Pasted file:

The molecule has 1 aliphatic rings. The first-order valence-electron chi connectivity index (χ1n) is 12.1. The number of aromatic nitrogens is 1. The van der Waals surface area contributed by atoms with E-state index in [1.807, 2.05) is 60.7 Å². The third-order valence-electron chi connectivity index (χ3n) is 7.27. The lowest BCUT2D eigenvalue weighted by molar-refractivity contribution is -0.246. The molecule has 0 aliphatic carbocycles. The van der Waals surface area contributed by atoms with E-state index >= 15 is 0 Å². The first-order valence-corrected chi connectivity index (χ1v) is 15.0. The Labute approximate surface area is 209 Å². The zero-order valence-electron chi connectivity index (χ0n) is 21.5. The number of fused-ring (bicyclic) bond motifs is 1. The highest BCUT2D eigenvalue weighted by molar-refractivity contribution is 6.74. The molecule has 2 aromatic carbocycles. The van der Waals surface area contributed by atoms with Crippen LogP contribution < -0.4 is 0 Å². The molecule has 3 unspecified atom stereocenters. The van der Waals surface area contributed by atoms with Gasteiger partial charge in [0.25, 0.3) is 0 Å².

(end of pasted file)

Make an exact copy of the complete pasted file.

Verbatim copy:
The molecule has 1 aliphatic rings. The first-order valence-electron chi connectivity index (χ1n) is 12.1. The number of aromatic nitrogens is 1. The van der Waals surface area contributed by atoms with E-state index in [1.807, 2.05) is 60.7 Å². The third-order valence-electron chi connectivity index (χ3n) is 7.27. The lowest BCUT2D eigenvalue weighted by molar-refractivity contribution is -0.246. The molecule has 0 aliphatic carbocycles. The van der Waals surface area contributed by atoms with E-state index >= 15 is 0 Å². The first-order valence-corrected chi connectivity index (χ1v) is 15.0. The Labute approximate surface area is 209 Å². The zero-order valence-electron chi connectivity index (χ0n) is 21.5. The number of fused-ring (bicyclic) bond motifs is 1. The highest BCUT2D eigenvalue weighted by molar-refractivity contribution is 6.74. The molecule has 2 aromatic carbocycles. The van der Waals surface area contributed by atoms with Crippen LogP contribution < -0.4 is 0 Å². The molecule has 3 unspecified atom stereocenters. The van der Waals surface area contributed by atoms with Gasteiger partial charge in [0.25, 0.3) is 0 Å².